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V The Occidental Mirror

The Maghreb and the Occident. Towards the construction of an Occidentalist discourse

Zahia Smail Salhi

The idea of this essay takes its start from Said’s Orientalism,' where I found the seeds of Occidentalism, both as a concept and as a natural reaction of the people of the Orient to the host of stereotypes and (mis)representations which were created and propagated by some Orientalists about an Orient they often did not know very well. It is the aim of this essay to ponder the concept of ‘Occidentalism’ and its multifarious meanings as defined by critics from both the Orient and the Occident, with a special focus on the Maghrebi experience of the East-West encounter which ultimately resulted in the creation of an Occidentalist discourse in the Maghreb.


Said defines Orientalism as “a style of thought based upon an ontological and epistemological distinction made between ‘the Orient’ and ‘the Occident’.”2 The literature produced thus has the distinction between East and West as the dividing line between Orientalism and Occidentalism. While in Said’s view “Orientalism derives from a particular closeness experienced between Britain and France and the Orient”,3 Occidentalism too derives from this same closeness. He elucidates, “Out of that closeness, whose dynamic is enormously productive even if it always demonstrates the comparatively greater strength of the Occident ... comes the large body of texts I call Orientalist.”4 I would add that the same relationship also produced, and continues to do so, a huge amount of text by the ‘Orientals’ on their encounter with the Occident, which I would like to call Occidentalist literature. This same literature is also called colonial and post-colonial, but what I would specifically call Occidentalist literature is that corpus of works concerned with the portrayal of the Occident and the East-West encounter from the Oriental’s perspective. Such encounters may have taken place in the ‘Orient/ Maghreb’ during the colonial period or in the Occident during both the colonial and post-colonial periods.

It is this part of the relationship that Said’s Orientalism did not engage with. His focus was solely on the hegemonic Western popular and academic discourse of the Orient, providing an analysis of the relationship between European colonialism and the intertwined discursive formations constructing the European experience of the Orient. The corpus of literature and other outputs which the Orientals created in response to these discursive formations did not receive Said’s attention, and while he scrutinized the Western portrayals of the Orient as meaning the Middle East, which constitutes Egypt and the Arab and Muslim countries East of Egypt, the Maghreb is totally overlooked in Said’s Orientalism.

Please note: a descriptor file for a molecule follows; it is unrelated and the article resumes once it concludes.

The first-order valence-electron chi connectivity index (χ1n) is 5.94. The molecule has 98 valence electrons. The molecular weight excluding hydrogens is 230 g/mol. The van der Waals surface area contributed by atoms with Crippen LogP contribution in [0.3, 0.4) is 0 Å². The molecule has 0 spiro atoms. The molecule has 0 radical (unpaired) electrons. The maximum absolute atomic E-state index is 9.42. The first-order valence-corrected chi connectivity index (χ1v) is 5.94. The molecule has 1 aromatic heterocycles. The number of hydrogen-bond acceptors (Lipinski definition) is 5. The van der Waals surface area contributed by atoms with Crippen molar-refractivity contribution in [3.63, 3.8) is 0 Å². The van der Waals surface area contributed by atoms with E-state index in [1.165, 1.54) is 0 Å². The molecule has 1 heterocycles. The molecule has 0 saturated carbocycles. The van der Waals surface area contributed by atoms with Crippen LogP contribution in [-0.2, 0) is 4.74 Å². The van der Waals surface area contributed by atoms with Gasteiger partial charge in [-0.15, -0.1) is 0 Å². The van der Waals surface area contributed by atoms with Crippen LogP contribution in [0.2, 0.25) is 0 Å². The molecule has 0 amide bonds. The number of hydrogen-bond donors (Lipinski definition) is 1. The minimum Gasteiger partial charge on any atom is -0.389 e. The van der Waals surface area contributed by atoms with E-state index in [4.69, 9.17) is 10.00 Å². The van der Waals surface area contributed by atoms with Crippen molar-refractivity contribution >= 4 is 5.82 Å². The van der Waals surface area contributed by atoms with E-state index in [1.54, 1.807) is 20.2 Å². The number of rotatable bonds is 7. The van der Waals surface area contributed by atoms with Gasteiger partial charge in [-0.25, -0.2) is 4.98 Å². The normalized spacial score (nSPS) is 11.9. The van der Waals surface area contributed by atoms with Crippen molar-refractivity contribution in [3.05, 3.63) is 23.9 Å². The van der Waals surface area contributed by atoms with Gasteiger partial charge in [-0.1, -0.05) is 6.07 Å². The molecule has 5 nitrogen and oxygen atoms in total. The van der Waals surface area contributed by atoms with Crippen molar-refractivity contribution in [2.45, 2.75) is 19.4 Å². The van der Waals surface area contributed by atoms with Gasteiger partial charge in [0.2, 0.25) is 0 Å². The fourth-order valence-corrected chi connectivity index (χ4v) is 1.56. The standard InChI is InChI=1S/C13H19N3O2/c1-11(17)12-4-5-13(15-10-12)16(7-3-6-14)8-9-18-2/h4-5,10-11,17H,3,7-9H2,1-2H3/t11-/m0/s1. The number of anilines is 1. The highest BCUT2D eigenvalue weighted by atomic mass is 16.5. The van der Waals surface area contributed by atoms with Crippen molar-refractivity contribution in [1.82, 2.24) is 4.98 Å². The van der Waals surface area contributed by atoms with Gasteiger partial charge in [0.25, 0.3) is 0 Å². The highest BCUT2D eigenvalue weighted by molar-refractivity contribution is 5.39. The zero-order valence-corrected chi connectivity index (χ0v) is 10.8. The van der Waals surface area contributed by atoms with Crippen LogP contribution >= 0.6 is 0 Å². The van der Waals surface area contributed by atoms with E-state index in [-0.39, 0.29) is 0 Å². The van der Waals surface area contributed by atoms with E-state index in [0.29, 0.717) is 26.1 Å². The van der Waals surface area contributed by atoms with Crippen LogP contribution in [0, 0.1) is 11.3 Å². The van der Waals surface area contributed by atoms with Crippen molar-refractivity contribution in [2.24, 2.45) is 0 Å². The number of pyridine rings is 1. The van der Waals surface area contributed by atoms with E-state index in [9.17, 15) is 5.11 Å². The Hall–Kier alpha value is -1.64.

This view is shared by Robert Irwin in his book, For Lust of Knowing: the Orientalists and their Enemies, which he wrote as a criticism of Said’s Orientalism. Irwin argues that Said used the word ‘Orientalism’ in a very restrictive sense as referring to those who traveled in, studied or wrote about the Arab world, while in reality the term should be extended to include Persia, India, Indonesia and the Far East, as it was by A.J. Arberry in his book on British Orientalists in 1943.

Irwin’s view is indicative of the existence of many Orientalisms; however, since Said’s critique is an Arab’s response to Orientalism, to cover other regions outside the Arab world would be beyond his remit. I do, however, agree with Irwin’s view concerning Said’s exclusion of the Maghreb: “he [Said] excluded consideration of North Africa west of Egypt. I cannot guess why he excluded North Africa.”5

It is my observation that Said was not the first one to do so. In most studies conducted on the Middle East or the Arab world, be they in humanities or in social sciences, the Maghreb is often overlooked. In literary studies, for example, very few include one or two authors from the Maghreb, and even so they will be approached in a somehow cautionary manner, not totally engaging them in the general study of Arabic literature. This is, indeed, symptomatic of the sidelining of this region, which is not a new fact, but goes back to the golden age of the Islamic civilization, when the region was defined as the ‘Maghrib’ as a part separate from the ‘Mashriq’, the mainland Arab and Muslim world.

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